One of the Scripture readings for this coming Sunday (5th Sunday of Lent) is the story of Jesus raising Lazarus from the dead (John 11:1:45). After Lazarus died, many people came to Martha and Mary to console them in their grief (v.19). People in mourning typically did not leave their homes during the first seven days after a death except to go to the grave of the loved one to grieve their death. When Martha heard that Jesus was coming, however, she went to meet him. When she met Jesus, she said, “Lord, if you had been here, my brother would not have died” (v.21). She then sent word to her sister Mary that Jesus was calling for her. So Mary got up quickly and went to where Jesus was. The people mourning with her in the house thought she was going to the tomb to weep, but instead she went to meet Jesus, saying the same words that Martha had said earlier—“Lord, if you had been here, my brother would not have died” (v.32).
Before it becomes a story of resurrection, this is a poignant story of grief. Lazarus’ sisters are weeping; indeed, the whole village is grieving with them (vv.19, 31). Grief is a discombobulating experience; it throws people off—changes routines, sensitizes them to loss, makes it difficult to plan, consider options, think ahead, etc., etc.
There are many different emotions people are experiencing during the current coronavirus pandemic— anxiety, dread, worry, anger, etc. But perhaps one we haven’t thought a lot about is grief. This pandemic has drastically altered our routines; the loss of normalcy is almost paralyzing...we try to go about daily routines, but nothing is routine or normal anymore. Social distancing makes it hard to maintain the connections with people we’ve almost come to take for granted, and virtual connections become primary instead of in-person connections. The loss of connections, however, is a serious grief. We also grieve the economic impact of this crisis—some people are losing their jobs, losing their retirement, or are forced to take jobs they didn’t sign up for. Another grief is the loss of control over our lives; something else is ordering much of our daily routines. Another loss is our sense of safety...when will we be safe from this illness?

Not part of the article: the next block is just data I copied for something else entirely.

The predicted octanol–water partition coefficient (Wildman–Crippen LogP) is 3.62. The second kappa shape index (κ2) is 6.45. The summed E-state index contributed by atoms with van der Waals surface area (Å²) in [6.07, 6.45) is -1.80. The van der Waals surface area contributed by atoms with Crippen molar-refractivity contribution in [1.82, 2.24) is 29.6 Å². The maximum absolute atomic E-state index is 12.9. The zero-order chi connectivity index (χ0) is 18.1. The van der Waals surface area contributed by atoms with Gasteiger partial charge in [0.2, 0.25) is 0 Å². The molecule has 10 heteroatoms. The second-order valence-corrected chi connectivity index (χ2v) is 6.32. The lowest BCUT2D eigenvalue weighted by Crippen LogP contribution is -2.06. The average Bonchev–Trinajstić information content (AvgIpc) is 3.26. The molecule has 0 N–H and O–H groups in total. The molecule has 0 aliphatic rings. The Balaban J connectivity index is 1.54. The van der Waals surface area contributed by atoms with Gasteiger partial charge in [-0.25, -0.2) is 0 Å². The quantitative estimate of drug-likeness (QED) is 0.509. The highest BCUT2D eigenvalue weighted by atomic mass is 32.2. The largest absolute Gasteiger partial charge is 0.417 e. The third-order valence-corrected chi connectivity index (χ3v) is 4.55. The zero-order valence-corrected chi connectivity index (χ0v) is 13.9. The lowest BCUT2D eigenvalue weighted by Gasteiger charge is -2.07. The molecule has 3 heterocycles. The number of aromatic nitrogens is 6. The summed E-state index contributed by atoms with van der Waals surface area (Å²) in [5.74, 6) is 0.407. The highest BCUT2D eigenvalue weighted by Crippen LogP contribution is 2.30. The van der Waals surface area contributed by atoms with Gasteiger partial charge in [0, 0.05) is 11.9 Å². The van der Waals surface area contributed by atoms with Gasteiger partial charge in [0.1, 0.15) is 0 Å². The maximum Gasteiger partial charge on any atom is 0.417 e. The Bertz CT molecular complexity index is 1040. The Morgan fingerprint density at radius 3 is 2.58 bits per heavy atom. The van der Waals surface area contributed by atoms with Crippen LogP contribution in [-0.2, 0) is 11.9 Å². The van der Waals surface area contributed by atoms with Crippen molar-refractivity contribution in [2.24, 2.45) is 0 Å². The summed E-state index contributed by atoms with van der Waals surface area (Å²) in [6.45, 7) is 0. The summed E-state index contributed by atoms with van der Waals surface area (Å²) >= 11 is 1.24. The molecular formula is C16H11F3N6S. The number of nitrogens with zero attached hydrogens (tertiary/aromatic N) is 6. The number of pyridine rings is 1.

Even though we know this is all probably temporary, it doesn’t feel that way. We sense deeply that the world has changed, just as going to the airport is very different now from how it used to be before 9/11. The emotional impact of COVID-19 is hitting us hard, and we are not used to the kind of collective grief that’s all around us. The grief throws us off, emotionally. Like Martha and Mary, we may cry, “Lord, if you had been here, our brothers and sisters around the world and here at home wouldn’t be dying.” But they are. And we struggle to navigate this fast-changing environment.
Just as it was normal for Martha and Mary to feel deep grief when their brother Lazarus died, it’s normal for all of us to feel grief—both personally and collectively—from all the losses and changes that have come upon us so suddenly from the effects of COVID-19. And we need to allow ourselves to mourn. We need to hold each other’s grief, as the villagers held Martha and Mary’s grief. Even Jesus held their grief—they took Jesus’ to Lazarus’ tomb, and the first thing Jesus did was weep (v.35). He didn’t say, “Don’t worry; be happy!” or some other irrelevant thing. He felt the discomfort of their grief; he entered their grief with them. And then he raised Lazarus from the dead! The story has a glorious ending, to be sure. But let’s pay attention to the reality of grief that many people are suffering from during the current pandemic. Let’s also hold each other’s grief, and wait for the Lord of life to unbind us from our fears and grief, and live again.
Phil Kanagy, Pastor